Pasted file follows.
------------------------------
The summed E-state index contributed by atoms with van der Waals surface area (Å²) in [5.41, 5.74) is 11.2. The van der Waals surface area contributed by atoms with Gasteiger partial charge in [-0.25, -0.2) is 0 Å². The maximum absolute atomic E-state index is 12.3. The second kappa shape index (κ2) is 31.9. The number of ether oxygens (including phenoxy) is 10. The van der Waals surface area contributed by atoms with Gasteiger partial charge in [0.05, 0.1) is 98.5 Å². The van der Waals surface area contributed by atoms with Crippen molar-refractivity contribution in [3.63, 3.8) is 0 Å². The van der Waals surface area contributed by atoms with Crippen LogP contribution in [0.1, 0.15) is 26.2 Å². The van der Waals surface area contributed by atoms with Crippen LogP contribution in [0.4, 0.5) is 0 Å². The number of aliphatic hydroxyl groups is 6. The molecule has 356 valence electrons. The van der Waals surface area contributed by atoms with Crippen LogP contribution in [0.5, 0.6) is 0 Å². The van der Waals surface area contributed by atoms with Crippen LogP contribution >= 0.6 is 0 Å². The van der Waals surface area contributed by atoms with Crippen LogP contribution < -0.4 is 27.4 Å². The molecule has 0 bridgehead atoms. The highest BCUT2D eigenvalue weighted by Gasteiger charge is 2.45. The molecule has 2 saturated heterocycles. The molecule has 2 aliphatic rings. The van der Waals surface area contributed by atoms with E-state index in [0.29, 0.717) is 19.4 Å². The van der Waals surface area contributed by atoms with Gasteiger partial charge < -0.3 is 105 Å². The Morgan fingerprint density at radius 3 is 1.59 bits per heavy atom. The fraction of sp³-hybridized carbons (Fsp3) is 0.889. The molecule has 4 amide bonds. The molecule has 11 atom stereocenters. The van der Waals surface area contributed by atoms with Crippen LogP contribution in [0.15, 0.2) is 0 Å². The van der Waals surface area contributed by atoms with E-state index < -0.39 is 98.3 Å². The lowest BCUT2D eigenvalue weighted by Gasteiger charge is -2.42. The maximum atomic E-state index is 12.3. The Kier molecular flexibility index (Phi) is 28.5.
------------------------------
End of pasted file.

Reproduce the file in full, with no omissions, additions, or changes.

The summed E-state index contributed by atoms with van der Waals surface area (Å²) in [5.41, 5.74) is 11.2. The van der Waals surface area contributed by atoms with Gasteiger partial charge in [-0.25, -0.2) is 0 Å². The maximum absolute atomic E-state index is 12.3. The second kappa shape index (κ2) is 31.9. The number of ether oxygens (including phenoxy) is 10. The van der Waals surface area contributed by atoms with Gasteiger partial charge in [0.05, 0.1) is 98.5 Å². The van der Waals surface area contributed by atoms with Crippen molar-refractivity contribution in [3.63, 3.8) is 0 Å². The van der Waals surface area contributed by atoms with Crippen LogP contribution in [0.1, 0.15) is 26.2 Å². The van der Waals surface area contributed by atoms with Crippen LogP contribution in [0.4, 0.5) is 0 Å². The number of aliphatic hydroxyl groups is 6. The molecule has 356 valence electrons. The van der Waals surface area contributed by atoms with Crippen LogP contribution in [0.5, 0.6) is 0 Å². The van der Waals surface area contributed by atoms with Crippen LogP contribution >= 0.6 is 0 Å². The van der Waals surface area contributed by atoms with Crippen LogP contribution < -0.4 is 27.4 Å². The molecule has 0 bridgehead atoms. The highest BCUT2D eigenvalue weighted by Gasteiger charge is 2.45. The molecule has 2 saturated heterocycles. The molecule has 2 aliphatic rings. The van der Waals surface area contributed by atoms with E-state index in [0.29, 0.717) is 19.4 Å². The van der Waals surface area contributed by atoms with Gasteiger partial charge < -0.3 is 105 Å². The Morgan fingerprint density at radius 3 is 1.59 bits per heavy atom. The fraction of sp³-hybridized carbons (Fsp3) is 0.889. The molecule has 4 amide bonds. The molecule has 11 atom stereocenters. The van der Waals surface area contributed by atoms with Crippen LogP contribution in [0.15, 0.2) is 0 Å². The van der Waals surface area contributed by atoms with E-state index < -0.39 is 98.3 Å². The lowest BCUT2D eigenvalue weighted by Gasteiger charge is -2.42. The maximum atomic E-state index is 12.3. The Kier molecular flexibility index (Phi) is 28.5.